- The Supreme Court Ruling
- U.S. Citizenship and Immigration Service Implementation
- U.S. Customs and Border Protection Implementation
- U.S. Department of State Implementation
- U.S. Department of Justice Implementation
- Frequently Asked Questions
- 1. Can a U.S. citizen who lives in a state that does not recognize same-sex marriage file a Form I-130 or a Form I-129F, Petition for Alien Fiancé(e)?
- 2. Can a U.S. citizen living abroad file a Form I-130 on behalf of same-sex spouse?
- 3. My Form I-130, or other petition or application, was previously denied solely because of DOMA. What should I do?
- 5. What about visas for the foreign spouse or fiancé(e)’s children?
- 6. Can a foreign national coming to the U.S. in nonimmigrant status (e.g., F-1 student, H-1B specialized knowledge worker, J-1 exchange visitor, L-1 intracompany transferee, O-1 extraordinary ability) obtain a dependent visa (e.g., F-2, H-4, J-2, L-2, O-3) for a same-sex spouse?
- 7. What other immigration benefits may a same-sex spouse qualify for?
- 8. What evidence should be filed to prove that a same-sex marriage is valid, meaning entered into for purposes of sharing ones’ lives together, rather than merely for immigration purposes?
- 9. Is it possible to request that the immigration case be expedited?
- 10. Does a civil union or domestic partnership count?
- 11. What special issues should be expected for same-sex spouses applying for visas at the U.S. Embassy in Beijing or another U.S. Consulate in China?
Updated Aug. 3: Updates in Blue
The Supreme Court Ruling
In an historic ruling, the U.S. Supreme Court has held that same-sex spouses are eligible for the same benefits and protections under federal law as heterosexual spouses. This includes immigration law benefits. United States v. Windsor, decided on June 26, held that Section 3 of the Defense of Marriage Act (DOMA) is an unconstitutional exercise of federal authority and a violation of the equal protection guarantee of the U.S. Constitution.
Originally signed into law by President Bill Clinton in 1996, DOMA has denied lawfully married gay and lesbian couples benefits and protections under more than 1,100 federal provisions. Among the benefits denied by DOMA were the right of gay and lesbian American citizens to sponsor their same-sex spouses for a green card and to file petitions to bring a fiancé(e) to the United States. DOMA had prohibited the federal government from recognizing same-sex marriages, regardless of whether they were legally valid in certain states or in other countries, and from conferring federal benefits on same-sex spouses that are enjoyed by heterosexual spouses. With Section 3 ruled unconstitutional, there will be “immigration equality”: immigration laws will now treat all families equally, regardless of sexual orientation.
Writing for the majority in a 5-4 split decision, Justice Kennedy stated:
The federal statute is invalid, for no legitimate purpose overcomes the purpose and effect to disparage and injure those whom the State, by its marriage laws, sought to protect in personhood and dignity. By seeking to displace this protection and treating those persons as living in marriages less respected than others, the federal statute is in violation of the Fifth Amendment” to the U.S. Constitution.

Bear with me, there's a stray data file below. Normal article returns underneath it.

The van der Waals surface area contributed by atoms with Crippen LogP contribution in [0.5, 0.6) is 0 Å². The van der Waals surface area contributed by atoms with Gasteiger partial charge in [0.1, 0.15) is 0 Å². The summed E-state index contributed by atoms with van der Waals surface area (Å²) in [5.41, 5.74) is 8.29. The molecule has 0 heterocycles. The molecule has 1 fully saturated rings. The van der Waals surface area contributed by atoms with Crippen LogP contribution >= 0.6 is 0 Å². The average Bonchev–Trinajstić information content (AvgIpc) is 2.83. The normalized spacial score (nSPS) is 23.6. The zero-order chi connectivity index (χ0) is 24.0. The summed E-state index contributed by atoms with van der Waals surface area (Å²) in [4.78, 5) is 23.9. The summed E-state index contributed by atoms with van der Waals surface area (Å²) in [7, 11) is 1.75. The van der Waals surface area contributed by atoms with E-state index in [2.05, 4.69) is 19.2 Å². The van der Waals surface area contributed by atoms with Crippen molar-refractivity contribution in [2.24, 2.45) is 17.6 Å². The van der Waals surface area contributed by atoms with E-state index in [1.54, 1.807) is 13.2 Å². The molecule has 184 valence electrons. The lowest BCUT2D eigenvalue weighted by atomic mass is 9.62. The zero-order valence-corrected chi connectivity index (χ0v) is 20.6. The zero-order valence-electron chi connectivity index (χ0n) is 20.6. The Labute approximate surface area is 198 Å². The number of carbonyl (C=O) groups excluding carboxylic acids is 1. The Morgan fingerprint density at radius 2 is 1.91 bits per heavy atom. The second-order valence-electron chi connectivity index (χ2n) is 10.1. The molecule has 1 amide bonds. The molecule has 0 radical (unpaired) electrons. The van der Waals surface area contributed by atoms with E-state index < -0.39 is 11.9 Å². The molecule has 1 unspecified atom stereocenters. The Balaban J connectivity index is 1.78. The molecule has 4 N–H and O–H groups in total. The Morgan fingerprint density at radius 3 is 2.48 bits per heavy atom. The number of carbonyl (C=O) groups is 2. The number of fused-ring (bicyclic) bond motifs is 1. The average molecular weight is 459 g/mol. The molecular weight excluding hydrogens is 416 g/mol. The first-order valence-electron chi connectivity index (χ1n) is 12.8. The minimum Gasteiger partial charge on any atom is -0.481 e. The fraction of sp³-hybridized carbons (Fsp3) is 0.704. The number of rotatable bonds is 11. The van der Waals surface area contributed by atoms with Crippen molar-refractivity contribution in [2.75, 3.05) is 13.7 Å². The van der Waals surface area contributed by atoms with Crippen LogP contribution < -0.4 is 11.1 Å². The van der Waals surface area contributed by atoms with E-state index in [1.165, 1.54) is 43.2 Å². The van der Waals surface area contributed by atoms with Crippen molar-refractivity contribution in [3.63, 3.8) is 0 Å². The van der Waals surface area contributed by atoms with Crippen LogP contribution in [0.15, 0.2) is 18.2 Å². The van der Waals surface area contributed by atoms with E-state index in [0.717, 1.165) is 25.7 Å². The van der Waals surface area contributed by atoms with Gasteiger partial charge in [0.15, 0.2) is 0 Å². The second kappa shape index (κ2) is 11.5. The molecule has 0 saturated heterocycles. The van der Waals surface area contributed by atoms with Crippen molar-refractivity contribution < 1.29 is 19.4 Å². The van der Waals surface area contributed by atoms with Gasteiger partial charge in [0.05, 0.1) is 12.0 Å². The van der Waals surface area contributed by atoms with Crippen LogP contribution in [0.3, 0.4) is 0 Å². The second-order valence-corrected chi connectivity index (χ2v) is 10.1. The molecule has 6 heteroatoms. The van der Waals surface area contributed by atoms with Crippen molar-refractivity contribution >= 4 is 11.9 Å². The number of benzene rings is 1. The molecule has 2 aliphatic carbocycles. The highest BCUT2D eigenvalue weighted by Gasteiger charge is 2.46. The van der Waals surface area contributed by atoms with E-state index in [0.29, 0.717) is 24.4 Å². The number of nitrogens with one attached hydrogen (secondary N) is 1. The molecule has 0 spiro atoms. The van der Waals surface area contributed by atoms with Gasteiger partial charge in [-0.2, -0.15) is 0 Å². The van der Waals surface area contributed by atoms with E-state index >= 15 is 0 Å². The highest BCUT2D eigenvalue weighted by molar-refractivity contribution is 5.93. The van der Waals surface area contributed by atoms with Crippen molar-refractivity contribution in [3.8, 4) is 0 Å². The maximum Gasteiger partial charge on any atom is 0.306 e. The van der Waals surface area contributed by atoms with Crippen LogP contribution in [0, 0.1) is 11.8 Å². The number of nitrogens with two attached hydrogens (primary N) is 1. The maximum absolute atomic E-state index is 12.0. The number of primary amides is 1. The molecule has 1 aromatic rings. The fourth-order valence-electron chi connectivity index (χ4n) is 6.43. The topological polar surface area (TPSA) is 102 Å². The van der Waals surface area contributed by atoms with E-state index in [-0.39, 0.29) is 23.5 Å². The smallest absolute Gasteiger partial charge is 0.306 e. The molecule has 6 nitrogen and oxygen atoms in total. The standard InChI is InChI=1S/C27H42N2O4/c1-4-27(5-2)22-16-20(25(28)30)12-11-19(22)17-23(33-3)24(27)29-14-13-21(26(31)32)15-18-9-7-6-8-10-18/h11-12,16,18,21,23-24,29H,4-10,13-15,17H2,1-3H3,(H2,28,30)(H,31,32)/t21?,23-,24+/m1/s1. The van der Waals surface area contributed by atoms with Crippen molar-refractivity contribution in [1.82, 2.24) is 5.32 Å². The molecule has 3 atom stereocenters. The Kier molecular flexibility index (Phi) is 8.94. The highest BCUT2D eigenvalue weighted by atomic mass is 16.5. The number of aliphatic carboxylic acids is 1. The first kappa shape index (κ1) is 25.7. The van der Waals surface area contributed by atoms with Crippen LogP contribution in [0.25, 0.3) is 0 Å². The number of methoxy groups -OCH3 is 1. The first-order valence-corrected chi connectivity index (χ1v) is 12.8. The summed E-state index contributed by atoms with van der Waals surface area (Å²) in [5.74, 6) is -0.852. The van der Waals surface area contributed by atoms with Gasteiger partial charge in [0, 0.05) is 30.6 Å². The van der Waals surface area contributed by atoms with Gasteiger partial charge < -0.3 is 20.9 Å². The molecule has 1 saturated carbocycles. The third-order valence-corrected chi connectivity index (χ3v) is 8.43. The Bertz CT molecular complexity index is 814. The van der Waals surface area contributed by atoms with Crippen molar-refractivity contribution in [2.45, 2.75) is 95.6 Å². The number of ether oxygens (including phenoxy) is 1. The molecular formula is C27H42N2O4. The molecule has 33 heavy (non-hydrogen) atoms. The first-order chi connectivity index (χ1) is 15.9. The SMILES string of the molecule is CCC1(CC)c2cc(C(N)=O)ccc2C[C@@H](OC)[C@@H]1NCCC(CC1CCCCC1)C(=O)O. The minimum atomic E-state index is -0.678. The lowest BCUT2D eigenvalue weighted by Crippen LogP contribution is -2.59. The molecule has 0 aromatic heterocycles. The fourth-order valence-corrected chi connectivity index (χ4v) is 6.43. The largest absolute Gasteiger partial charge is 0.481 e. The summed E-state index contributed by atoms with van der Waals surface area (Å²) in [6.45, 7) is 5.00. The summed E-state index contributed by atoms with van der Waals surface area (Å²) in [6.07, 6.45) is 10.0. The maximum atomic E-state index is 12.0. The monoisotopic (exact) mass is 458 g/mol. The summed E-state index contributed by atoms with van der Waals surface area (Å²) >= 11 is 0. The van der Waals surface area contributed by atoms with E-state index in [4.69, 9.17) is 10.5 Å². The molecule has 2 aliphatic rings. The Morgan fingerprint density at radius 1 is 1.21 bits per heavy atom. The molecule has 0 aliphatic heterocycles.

The Supreme Court’s ruling is the culmination of years of tireless efforts of determined couples and civil rights activists who stood up for equal rights. Most recently, Senate Judiciary Committee chairman Pat Leahy (D-VT) tried to offer an amendment to S.744, the “Gang of Eight” immigration bill that just passed the Senate, which would have effectively revoked DOMA for purposes of immigration benefits eligibility, but he withdrew it after Senate Democratic leaders and Gang of Eight senators asked him to do so for fear that the political toxicity of gay marriage and immigration issues would have been too much to carry the bill to passage.
The Court’s ruling will reunite same-sex couples who have been torn apart and forced to live in separate countries, and it will end the exile of gay and lesbian Americans who have been forced to live abroad in order to be with the person they love.
The Court’s ruling will also eliminate the need for lawyers to advise binational couples that marriage may hurt their immigration options. In the past, with no option for marriage visas, foreign partners often had to enter the U.S. with B1/B2 (visitor) or F (student) visas, which require compelling ties to one’s home country as evidence of nonimmigrant intent–marriage to a U.S. citizen could doom those visa applications.
U.S. Citizenship and Immigration Service Implementation
An American man in Florida and his husband, who is from Bulgaria, have become the first same-sex married couple to have an approved Form I-130, Petition for Alien Relative, an immigration milestone. The New York Times reports that the notice of approval of the I-130 was issued by e-mail on June 28 to Traian Popov, a Bulgarian immigrant who lives with his American spouse, Julian Marsh, in Fort Lauderdale, Florida.
President Obama directed federal departments to ensure the decision and its implication for federal benefits for same-sex legally married couples are implemented swiftly and smoothly.
On July 1, Secretary of Homeland Security Janet Napolitano announced that USCIS will “review immigration visa petitions filed on behalf of a same-sex spouse in the same manner as those filed on behalf of an opposite-sex spouse.” For example, a U.S. citizen may file a Form I-130, Petition for Alien Relative, on behalf of a same-sex spouse seeking permanent resident status.